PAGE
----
‘there is a need to identify innovative models for ensuring protected area success; in other words, to encourage the wider community to take collective responsibility for protected areas’ (in the pre-eminent “Nature” this week – Watson et al 2014).
This gold-plated publication has reinforced and confirmed my observations of, and concerns regarding, the institutional arrangements responsible for biodiversity conservation over the last 20 years of my professional interest, and longer, for my personal interest (in NSW, QLD and the ACT).
A couple of weeks ago, we published this for the Friends of Grasslands Forum, and presented it at Mulligans Flat during that forum. I seek to highlight the practical challenges facing leaders needing to develop innovative approaches to tired problems…
Innovation and the “normal no”
As the biodiversity crisis fails to abate, it is clear we need to reconsider historic approaches and try new ways of fixing tired problems. We don’t need innovation for the sake of innovation, we need innovation to make gains with dwindling resources. We need to do more, more effectively, with less…
When I presented the Friends of Grasslands at their mid-Winter session at Mugga in 2010 I outlined several barriers to grassland restoration in the region. These barriers fell into two groups – they were either related to ‘capability’ (we didn’t know or didn’t have the right tools) or ‘capacity’ (we didn’t have the volume of seed or enough land or people). In the five years since, Greening Australia has systematically broken down those barriers, and now has both capacity (including seed supply systems) and capability (field-experience and know-how) to start to reintroduce long-lost flora species to grassland sites.
On another front, and on a different scale, at the Mulligans Flat Woodlands Sanctuary, we are returning long-lost fauna species. In that science-led program we are branching out to diversify the ecosystem inhabitants we are returning and broadening community engagement program we are undertaking to garner stronger support. In the community engagement program we are repeatedly affronted with barriers to undertaking what is normal practice elsewhere – either on private land or in different States. However, it is pleasing to note that there too, we are making headway and knocking down those barriers one-by-one.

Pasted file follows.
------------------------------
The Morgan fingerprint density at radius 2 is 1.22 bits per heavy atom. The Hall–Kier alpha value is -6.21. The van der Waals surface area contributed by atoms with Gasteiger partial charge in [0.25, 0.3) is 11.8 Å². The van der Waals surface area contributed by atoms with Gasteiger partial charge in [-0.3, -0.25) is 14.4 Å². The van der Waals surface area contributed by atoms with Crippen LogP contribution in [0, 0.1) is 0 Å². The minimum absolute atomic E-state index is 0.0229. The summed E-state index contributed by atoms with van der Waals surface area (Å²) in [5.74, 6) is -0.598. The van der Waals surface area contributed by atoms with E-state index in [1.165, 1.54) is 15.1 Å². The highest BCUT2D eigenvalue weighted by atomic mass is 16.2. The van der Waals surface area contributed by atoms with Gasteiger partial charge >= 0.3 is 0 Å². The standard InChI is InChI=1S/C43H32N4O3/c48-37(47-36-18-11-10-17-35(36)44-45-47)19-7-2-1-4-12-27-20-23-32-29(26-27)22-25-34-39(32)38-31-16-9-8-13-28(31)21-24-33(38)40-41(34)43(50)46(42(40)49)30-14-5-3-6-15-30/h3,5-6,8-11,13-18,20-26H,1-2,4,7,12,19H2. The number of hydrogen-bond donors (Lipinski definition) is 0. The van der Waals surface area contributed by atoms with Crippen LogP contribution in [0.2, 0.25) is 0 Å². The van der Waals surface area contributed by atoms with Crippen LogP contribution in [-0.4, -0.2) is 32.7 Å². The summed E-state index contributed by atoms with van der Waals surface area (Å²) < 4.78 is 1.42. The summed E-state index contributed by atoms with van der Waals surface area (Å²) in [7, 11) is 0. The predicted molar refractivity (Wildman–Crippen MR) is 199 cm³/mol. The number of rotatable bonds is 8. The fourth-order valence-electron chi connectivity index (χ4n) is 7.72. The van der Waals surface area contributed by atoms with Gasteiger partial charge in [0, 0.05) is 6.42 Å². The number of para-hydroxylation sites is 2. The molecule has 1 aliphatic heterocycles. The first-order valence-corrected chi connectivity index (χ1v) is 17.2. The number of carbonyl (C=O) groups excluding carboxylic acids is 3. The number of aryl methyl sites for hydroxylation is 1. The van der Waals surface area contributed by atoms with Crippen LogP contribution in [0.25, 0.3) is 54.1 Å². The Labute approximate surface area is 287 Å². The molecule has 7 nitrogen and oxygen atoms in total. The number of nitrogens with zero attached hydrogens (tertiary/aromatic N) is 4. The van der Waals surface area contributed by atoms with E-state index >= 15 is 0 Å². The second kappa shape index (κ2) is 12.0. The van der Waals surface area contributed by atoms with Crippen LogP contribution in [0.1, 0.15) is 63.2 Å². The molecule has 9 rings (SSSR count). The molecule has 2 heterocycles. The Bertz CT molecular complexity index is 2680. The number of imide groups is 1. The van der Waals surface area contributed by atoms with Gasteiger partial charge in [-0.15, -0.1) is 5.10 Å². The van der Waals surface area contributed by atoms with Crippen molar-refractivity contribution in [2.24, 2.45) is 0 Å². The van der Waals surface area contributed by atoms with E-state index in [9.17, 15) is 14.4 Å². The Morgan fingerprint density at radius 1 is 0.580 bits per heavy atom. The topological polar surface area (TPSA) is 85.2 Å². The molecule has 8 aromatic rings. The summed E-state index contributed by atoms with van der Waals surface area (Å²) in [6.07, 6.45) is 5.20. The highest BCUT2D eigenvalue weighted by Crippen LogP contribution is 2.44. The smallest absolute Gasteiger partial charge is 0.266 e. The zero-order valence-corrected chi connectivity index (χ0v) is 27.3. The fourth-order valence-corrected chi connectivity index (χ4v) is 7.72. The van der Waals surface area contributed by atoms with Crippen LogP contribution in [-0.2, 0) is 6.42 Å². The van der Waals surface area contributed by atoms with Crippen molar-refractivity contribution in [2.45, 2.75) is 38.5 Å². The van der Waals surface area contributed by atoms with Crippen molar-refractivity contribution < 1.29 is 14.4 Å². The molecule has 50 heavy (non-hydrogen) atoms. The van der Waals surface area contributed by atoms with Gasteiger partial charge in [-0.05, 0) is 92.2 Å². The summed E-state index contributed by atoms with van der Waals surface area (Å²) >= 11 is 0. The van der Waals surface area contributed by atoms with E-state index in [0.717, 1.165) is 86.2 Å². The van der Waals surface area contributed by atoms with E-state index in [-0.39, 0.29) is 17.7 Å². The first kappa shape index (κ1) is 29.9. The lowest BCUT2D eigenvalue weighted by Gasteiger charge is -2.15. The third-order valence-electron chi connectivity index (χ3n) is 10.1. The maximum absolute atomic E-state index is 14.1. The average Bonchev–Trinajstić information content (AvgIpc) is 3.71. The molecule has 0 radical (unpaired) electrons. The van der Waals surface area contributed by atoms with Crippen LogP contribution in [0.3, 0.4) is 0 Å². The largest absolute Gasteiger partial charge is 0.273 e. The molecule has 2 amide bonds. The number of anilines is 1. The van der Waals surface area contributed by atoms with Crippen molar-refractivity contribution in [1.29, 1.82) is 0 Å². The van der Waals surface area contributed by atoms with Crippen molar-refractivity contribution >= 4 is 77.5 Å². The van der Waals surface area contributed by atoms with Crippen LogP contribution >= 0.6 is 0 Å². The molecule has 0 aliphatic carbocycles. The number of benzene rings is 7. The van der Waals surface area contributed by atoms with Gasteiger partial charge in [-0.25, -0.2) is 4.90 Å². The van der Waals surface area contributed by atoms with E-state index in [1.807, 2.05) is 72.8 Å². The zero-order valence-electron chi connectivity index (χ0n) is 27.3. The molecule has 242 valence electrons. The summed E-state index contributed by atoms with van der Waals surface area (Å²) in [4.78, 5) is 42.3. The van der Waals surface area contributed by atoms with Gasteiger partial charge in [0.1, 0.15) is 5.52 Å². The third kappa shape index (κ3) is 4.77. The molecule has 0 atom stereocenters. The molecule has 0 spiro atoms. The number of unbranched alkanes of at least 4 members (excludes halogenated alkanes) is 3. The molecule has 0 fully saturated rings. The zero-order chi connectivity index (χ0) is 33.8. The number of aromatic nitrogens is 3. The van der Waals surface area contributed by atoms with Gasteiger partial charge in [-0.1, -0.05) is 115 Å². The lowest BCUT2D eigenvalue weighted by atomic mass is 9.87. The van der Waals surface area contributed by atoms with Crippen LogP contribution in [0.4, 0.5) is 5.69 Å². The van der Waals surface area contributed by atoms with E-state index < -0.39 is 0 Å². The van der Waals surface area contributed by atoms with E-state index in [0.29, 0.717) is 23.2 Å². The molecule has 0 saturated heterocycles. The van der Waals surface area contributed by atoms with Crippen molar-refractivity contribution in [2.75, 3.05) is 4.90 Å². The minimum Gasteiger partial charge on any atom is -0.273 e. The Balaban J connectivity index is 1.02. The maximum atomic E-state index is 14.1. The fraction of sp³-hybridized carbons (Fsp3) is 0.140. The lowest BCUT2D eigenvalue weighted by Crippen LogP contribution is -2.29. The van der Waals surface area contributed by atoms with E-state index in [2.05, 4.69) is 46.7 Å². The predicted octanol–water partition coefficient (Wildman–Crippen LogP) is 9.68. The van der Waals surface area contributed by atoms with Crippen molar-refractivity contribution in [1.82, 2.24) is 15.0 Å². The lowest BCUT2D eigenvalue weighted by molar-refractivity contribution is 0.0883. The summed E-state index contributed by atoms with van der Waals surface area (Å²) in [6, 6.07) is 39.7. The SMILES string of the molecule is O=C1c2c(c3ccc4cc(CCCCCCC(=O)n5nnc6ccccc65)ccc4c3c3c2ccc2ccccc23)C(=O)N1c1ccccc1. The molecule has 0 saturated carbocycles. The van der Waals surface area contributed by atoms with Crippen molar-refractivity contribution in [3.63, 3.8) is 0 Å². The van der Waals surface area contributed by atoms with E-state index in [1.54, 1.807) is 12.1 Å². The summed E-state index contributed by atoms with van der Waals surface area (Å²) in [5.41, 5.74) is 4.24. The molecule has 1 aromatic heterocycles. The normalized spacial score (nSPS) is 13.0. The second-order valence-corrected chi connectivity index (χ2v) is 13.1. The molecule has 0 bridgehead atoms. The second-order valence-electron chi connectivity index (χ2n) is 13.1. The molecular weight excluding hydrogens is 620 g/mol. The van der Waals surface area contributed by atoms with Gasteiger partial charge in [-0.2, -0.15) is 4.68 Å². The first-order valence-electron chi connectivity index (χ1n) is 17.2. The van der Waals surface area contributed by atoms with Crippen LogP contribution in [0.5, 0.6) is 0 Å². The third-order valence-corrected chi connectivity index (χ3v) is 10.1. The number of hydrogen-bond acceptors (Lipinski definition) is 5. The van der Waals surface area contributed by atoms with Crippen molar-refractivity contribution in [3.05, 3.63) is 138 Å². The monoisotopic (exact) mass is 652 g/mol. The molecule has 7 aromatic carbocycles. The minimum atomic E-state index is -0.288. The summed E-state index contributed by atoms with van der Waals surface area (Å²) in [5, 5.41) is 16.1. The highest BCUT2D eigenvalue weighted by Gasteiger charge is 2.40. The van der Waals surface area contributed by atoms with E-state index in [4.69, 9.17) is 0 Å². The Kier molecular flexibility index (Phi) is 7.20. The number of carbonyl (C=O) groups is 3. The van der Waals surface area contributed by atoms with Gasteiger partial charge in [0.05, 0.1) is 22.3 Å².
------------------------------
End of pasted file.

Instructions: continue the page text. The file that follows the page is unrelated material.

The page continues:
Taken together, these two programs provide some useful insights into the challenges facing innovation in a sector struggling for traction and resources. Let me introduce the concept of the ‘normal no’. Nobody naturally enjoys hearing the N-O. But, for those at the forefront of innovation and leadership, the N-O is as normal as the O-K. If you want to improve a situation, the normal first-response to new ideas is “no”. We need to recognise this ‘no’ is simply the normal first step on the path to improvement, just one of the barriers that needs to be side-stepped, tunneled-under or jumped-over – of course always with a warm smile of gratitude ;>).
Once you have swallowed and digested the ‘normal no’ you are on the path to innovation. In experience there are five ‘P’s in the mix that have consistently lead to the successful emergence of innovation: partnership, passion, persistence, pressure and people. Interestingly the Productivity Commission has recognised not-for-profit organisations as the hot-bed for innovation in the community sector (including environment). Mission-based organisations can provide the right balance of passionate people with drive and focus to solve problems, and by their very nature and usually corporate structure, they are partnership based.